Webfonts and autotranslate

Webfonts offer greater control and visual consistency when using automatic site translation. With a bit of tinkering, you can not only make your own browsing on foreign language sites less of an eyesore, you can help out visitors on your sites too.

Translate this article! Choose a language from the drop down menu to see auto translate in action:

 

 

Monsieur Papon page

Website for Julia Stagg’s book, “Monsieur Papon oder ein Dorf steht kopf” in its original German.

The experience of using automatic online translation has never been particularly smooth, especially for the website visitor. Using tools such as Google’s translation service or Yahoo’s Babelfish can be jarring and disruptive, requiring a new browser tab and entering website addresses into the box often returns a bare bones page stripped of, if not essential, then useful layout and styling. 

Monsieur Papon screengrab from Google TranslateMonsieur Papon translated to English

Left: Piping the site URL through Google’s online translation tool returns this rather wonky layout.
Right: Chrome’s built in translate tool retains styling and layout within the same browser tab.

Which is fine — at least we get to read that blurb about the Spanish villa we were planning to book for next summer.

More problematic for the translation tools are those bits of text created as images or rendered using Flash, these will remain in their original language. The example above, a webpage for the novel Monsieur Papon by German author Julia Stagg, uses a mixture of real text and images. HVD’s Reklame is used heavily; in the headlines and navigation, in a call out and on the cover of the book itself. Webfonts make for a consistent experience throughout, uniting the photograph of the book jacket with the page text and the promotion graphic. The only hitch comes when we translate the page and the Erscheint label remains in German – but that’s probably okay, we can work out what it means, and in any case, it’s a German book being promoted for German readers so facilitating translations into other languages isn’t the publisher’s priority, yet.

Seamless translations

But the web can, and does, do better, and webfonts are playing their part in making our global online community a more seamless place. Sophisticated layouts and hierachies of information rendered in real text are now possible with all text ready for automatic translation. This site (below) for German design agency GoldOrange uses real text almost everywhere (set in Nimbus Sans), with only their logo rendered as an image.

Left: GoldOrange website in its original German.
Right: Using Chrome's built-in autotranslate, the site retains layout and styling

The site design survives the switch between languages admirably, even when parsed through the Google Translate website (through a sensible choice of fallback fonts), but it looks almost perfect in Google’s Chrome browser, the best thing out there right now for typographically concerned web users; it knows what your daily operating language is, automatically detects a site’s language and offers you a translation right in your browser with a single click. Its version of the page is a faithful rendition of the original.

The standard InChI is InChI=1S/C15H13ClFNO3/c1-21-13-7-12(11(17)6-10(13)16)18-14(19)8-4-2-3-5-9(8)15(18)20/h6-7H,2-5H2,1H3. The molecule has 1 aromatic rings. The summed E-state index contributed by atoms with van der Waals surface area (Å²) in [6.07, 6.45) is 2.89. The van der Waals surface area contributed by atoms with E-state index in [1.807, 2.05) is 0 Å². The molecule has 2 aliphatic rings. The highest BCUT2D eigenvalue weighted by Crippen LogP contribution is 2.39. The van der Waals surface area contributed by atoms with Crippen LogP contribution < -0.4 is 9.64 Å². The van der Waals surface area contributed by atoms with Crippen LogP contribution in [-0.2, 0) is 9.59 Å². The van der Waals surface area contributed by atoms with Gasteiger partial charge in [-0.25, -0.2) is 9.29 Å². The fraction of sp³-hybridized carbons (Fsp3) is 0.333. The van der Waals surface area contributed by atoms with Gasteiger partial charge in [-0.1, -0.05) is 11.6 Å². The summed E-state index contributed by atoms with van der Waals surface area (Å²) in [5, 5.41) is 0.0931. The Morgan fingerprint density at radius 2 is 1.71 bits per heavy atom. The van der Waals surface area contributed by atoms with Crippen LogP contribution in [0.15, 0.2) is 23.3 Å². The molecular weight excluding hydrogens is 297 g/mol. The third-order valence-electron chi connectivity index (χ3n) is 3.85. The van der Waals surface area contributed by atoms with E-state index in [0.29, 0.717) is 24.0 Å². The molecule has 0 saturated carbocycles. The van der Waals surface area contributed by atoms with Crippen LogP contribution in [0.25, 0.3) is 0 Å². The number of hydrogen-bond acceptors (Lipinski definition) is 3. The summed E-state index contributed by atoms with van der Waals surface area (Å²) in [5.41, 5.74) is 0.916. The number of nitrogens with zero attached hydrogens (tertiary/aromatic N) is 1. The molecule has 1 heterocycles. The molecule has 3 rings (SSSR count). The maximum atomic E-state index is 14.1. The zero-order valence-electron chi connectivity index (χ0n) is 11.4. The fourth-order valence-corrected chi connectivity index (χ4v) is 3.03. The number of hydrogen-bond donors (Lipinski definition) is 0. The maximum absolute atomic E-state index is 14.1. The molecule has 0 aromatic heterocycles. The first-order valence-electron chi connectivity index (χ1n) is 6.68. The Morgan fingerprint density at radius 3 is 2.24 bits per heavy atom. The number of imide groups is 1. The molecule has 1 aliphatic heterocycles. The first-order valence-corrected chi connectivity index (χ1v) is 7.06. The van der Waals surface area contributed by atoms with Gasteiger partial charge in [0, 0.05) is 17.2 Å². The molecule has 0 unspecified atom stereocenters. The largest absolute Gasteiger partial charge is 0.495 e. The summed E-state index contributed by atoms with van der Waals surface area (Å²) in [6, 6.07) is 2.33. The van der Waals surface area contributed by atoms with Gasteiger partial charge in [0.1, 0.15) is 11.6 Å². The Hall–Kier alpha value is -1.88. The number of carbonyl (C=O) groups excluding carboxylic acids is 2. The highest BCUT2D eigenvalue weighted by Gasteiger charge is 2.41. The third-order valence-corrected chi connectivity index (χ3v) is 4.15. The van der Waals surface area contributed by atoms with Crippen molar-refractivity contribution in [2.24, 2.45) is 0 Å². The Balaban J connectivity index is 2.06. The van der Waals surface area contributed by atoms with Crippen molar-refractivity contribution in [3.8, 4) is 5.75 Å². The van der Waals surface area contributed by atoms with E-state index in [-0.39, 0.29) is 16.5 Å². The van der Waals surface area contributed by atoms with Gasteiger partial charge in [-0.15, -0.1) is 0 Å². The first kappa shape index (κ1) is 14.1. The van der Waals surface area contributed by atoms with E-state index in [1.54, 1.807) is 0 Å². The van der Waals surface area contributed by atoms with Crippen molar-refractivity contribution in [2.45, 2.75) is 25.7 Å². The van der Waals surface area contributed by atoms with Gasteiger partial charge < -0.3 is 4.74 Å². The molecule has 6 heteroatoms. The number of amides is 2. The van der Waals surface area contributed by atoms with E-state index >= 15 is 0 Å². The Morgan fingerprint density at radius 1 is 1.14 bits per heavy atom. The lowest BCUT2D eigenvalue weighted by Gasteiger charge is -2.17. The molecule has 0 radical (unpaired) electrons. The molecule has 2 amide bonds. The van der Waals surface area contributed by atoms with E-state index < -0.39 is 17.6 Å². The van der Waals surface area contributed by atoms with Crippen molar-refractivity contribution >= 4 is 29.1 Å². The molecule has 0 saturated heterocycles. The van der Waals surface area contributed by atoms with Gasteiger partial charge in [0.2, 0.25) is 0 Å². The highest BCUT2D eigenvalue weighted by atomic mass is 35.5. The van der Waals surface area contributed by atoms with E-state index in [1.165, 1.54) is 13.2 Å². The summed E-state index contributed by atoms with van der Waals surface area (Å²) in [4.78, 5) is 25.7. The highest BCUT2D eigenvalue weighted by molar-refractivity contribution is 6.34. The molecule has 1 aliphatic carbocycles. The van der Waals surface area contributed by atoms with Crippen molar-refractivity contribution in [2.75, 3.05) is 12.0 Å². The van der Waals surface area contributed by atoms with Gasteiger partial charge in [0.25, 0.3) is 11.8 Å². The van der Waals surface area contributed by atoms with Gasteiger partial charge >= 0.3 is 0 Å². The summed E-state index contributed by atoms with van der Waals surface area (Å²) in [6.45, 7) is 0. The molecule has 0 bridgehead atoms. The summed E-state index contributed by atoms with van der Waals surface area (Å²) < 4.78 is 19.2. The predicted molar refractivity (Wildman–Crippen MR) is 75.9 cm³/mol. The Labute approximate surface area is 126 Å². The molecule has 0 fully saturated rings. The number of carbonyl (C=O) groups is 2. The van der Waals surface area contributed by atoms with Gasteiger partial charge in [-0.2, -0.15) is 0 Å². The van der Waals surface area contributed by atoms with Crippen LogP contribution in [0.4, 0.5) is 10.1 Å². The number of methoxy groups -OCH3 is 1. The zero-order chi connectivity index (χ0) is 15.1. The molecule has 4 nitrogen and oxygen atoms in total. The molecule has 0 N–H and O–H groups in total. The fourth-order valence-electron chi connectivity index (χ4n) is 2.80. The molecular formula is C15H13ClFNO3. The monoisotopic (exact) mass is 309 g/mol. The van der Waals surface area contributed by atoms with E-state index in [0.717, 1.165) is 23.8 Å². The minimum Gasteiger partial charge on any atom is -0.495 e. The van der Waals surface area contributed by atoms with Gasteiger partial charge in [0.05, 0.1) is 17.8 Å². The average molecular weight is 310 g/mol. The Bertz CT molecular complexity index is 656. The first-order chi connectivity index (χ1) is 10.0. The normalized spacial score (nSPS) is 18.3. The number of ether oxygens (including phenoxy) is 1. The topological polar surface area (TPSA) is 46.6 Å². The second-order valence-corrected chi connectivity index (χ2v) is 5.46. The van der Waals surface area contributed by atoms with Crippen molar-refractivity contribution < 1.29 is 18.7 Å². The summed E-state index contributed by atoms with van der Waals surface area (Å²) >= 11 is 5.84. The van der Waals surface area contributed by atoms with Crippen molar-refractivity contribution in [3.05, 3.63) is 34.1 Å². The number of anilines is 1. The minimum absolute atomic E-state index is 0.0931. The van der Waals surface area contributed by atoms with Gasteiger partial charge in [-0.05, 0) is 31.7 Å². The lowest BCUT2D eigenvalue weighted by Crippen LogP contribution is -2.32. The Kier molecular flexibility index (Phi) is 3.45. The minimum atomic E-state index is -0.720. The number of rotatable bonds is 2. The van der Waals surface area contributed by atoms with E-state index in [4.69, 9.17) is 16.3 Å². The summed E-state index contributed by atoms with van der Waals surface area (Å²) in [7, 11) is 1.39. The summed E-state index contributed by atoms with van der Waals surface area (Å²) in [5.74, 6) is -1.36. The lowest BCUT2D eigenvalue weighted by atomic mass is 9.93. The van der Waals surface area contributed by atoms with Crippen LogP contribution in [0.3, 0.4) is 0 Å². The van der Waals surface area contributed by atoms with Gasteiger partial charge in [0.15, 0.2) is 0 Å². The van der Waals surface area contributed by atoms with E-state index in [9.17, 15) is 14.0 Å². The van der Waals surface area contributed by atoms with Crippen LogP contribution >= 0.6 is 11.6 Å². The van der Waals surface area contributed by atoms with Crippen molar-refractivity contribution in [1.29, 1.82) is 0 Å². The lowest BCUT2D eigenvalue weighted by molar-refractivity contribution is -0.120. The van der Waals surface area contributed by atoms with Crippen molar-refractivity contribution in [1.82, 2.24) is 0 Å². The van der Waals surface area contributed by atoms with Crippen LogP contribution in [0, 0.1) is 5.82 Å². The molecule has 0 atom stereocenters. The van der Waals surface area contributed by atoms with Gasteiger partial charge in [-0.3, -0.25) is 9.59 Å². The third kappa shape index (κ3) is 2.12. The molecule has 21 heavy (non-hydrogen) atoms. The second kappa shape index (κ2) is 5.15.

Extensions and plug ins for the other browsers reproduce pretty much the same results, with more or less control required from the user.

More importantly from a user experience perspective, not leaving the browser window means that the back/forward sequence is unbroken, and the page title is retained for finding again in the history or in bookmarks.

Control your users’ experience

Which just leaves the obvious protest — we can’t choose our users’s browser for them, that goes against every UX recommendation ever handed down from the holy mountain.

As a basic tool, Google provides a few lines of code to add to your pages, meaning you can offer your visitors instant translation without any of the disruption to their browsing required by a visit to Google Translate or Babelfish. It’s not as integral a solution as building and maintaining a multilingual site from scratch, but if a small flag icon in your page isn't too disturbing, then it’s a good second best.

A human touch

In the last few weeks we've highlighted a few sites that have made good use of webfonts to make a seamless switch between languages. MusucBag and Ingenetix, both dual English/German sites, were clearly designed from the outset to be bilingual with layouts designed to accommodate the inevitable and (especially between English and German) wildly different word lengths. Either a mix of machine and human translation, or completely human, they highlight the extent to which webfonts make the whole workflow much smoother. Navigation, headlines, call-outs, promos and full texts can each have their own language versions and remain as live text in a consistently styled layout.

A language strategy is an important component of any web development project. Whether it’s simply choosing to write in the clearest possible English for an international readership, employing a multilingual team of editors and authors to create region-specific content, or relying on automatic translation services to deliver your message, webfonts are making an important part of the experience much smoother for everyone involved.